“It is unconscionable that individuals who we voted into the City Council and entrusted to negotiate the city's budget with the Mayor, would consider approving such a gross imbalance of city funds,” said Kisha Walker, god sister of Sean Bell. “This would leave our children and communities at a disadvantage, while oversupplying the NYPD by billions. If passed, this budget will be a deep betrayal.”
"We need to defund the NYPD and put the funds into areas that are needed in our communities, like housing, school programs and services for the homeless,” said Gladys Williams, step mother of Antonio Williams.
“Defunding the NYPD is important so that money can be moved to help our communities and be put towards our schools to employ more staff, like teachers,” said Eric Vassell, father of Saheed Vassell.
Families who planned and/or participated in the action include:
Valerie Bell, mother of Sean Bell, killed by NYPD in 2006
Constance Malcolm, Leona Virgo and Chinnor Campbell, mother, sister and brother of Ramarley Graham, killed by NYPD in 2012
Natasha Duncan and Angie Hicks, sister and aunt of Shantel Davis, killed by NYPD in 2012
Gwen Carr, mother of Eric Garner, killed by NYPD in 2014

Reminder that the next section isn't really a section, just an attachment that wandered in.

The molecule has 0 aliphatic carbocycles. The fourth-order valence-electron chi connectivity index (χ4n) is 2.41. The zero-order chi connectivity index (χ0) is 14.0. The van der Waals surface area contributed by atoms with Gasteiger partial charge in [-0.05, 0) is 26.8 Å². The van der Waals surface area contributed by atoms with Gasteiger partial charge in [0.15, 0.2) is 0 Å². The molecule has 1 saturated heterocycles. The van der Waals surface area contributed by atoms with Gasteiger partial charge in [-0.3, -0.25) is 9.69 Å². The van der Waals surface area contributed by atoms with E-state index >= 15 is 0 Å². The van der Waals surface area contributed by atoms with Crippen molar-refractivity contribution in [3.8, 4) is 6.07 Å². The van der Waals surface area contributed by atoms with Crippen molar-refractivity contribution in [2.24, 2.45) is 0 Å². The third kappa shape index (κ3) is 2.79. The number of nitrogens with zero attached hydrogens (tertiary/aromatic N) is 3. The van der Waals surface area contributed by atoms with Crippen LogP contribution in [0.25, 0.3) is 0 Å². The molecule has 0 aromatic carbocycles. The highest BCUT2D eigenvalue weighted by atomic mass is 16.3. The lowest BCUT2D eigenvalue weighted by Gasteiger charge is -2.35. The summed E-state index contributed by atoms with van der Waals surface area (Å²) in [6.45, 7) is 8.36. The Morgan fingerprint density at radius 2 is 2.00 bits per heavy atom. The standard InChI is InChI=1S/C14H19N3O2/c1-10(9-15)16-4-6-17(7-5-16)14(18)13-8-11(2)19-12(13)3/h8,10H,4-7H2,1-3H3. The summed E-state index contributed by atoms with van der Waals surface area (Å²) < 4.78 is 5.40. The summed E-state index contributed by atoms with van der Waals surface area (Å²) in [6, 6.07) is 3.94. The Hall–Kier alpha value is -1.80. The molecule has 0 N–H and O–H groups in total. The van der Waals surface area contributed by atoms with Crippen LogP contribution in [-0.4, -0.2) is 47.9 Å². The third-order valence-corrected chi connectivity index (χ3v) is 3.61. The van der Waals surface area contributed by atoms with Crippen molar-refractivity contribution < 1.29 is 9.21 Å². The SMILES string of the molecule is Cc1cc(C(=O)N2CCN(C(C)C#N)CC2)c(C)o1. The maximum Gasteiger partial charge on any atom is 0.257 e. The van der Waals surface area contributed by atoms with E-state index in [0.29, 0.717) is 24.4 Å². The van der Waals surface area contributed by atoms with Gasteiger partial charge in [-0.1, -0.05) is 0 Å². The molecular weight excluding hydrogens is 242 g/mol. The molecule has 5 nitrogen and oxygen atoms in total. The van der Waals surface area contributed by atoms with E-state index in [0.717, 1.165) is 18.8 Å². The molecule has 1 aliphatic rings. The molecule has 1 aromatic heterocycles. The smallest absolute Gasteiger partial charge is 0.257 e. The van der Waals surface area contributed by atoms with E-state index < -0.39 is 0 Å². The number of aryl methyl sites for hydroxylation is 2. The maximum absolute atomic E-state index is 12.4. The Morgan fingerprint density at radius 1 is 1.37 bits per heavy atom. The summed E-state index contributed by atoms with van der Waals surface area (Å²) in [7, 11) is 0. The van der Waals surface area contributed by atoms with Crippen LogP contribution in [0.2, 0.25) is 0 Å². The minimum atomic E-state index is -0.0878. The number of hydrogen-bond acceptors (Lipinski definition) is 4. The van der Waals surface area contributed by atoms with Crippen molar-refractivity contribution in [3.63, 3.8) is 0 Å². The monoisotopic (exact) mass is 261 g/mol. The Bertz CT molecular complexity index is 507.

Victoria Davis, sister of Delrawn Small, killed by NYPD in 2016
Kadiatou Diallo, mother of Amadou Diallo, killed by NYPD in 1999
Hawa Bah, mother of Mohamed Bah, killed by NYPD in 2012
Hertencia Petersen, aunt of Akai Gurley, killed by NYPD in 2014
Carol Gray, mother of Kimani Gray, killed by NYPD in 2013
Nancy Pacheco and Shana Munoz, sister-in-law and cousin of Jayson Tirado, killed by NYPD in 2007
Iris Baez, mother of Anthony Baez, killed by NYPD on 1994
Shawn, Gladys and Justin Williams, parents and brother of Antonio Williams, killed by NYPD in 2019
Eric and Lorna Vassell, parents of Saheed Vassell, killed by NYPD in 2018
Jennifer Gonzalez-Dioud, mother of the son of Kenny Lazo, killed by Suffolk County Police in 2008
Caroline Lopez, mother of Carlos Lopez Jr., killed by NYPD in 2003
Ellen Trawick, mother of Kawaski Trawick, killed by NYPD in 2019
Gloria Torres, mother of Kadeem Torres, killed by NYPD in 2017
Darlene Armstead, sister of Clifford Glover, killed by NYPD in 1973
Samy Feliz, brother of Alan Feliz, killed by NYPD in 2019
Moses Pinero, uncle of Noel Polanco, killed by NYPD in 2012